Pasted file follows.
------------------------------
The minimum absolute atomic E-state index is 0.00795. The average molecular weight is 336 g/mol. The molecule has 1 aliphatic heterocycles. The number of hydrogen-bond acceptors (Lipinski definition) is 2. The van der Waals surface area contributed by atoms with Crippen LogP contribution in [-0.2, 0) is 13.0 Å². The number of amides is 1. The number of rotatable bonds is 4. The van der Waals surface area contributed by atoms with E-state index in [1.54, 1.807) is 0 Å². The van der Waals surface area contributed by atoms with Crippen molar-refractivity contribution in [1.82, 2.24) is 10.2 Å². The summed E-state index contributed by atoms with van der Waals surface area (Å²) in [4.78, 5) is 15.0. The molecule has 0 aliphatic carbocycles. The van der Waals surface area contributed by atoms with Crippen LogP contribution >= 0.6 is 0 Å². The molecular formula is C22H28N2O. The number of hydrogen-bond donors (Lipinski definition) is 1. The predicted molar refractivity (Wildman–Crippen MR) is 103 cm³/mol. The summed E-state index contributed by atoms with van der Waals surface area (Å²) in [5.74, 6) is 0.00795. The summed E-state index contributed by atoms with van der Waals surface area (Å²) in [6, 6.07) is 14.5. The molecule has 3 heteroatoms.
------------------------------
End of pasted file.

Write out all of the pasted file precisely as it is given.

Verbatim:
The minimum absolute atomic E-state index is 0.00795. The average molecular weight is 336 g/mol. The molecule has 1 aliphatic heterocycles. The number of hydrogen-bond acceptors (Lipinski definition) is 2. The van der Waals surface area contributed by atoms with Crippen LogP contribution in [-0.2, 0) is 13.0 Å². The number of amides is 1. The number of rotatable bonds is 4. The van der Waals surface area contributed by atoms with E-state index in [1.54, 1.807) is 0 Å². The van der Waals surface area contributed by atoms with Crippen molar-refractivity contribution in [1.82, 2.24) is 10.2 Å². The summed E-state index contributed by atoms with van der Waals surface area (Å²) in [4.78, 5) is 15.0. The molecule has 0 aliphatic carbocycles. The van der Waals surface area contributed by atoms with Crippen LogP contribution >= 0.6 is 0 Å². The molecular formula is C22H28N2O. The number of hydrogen-bond donors (Lipinski definition) is 1. The predicted molar refractivity (Wildman–Crippen MR) is 103 cm³/mol. The summed E-state index contributed by atoms with van der Waals surface area (Å²) in [5.74, 6) is 0.00795. The summed E-state index contributed by atoms with van der Waals surface area (Å²) in [6, 6.07) is 14.5. The molecule has 3 heteroatoms.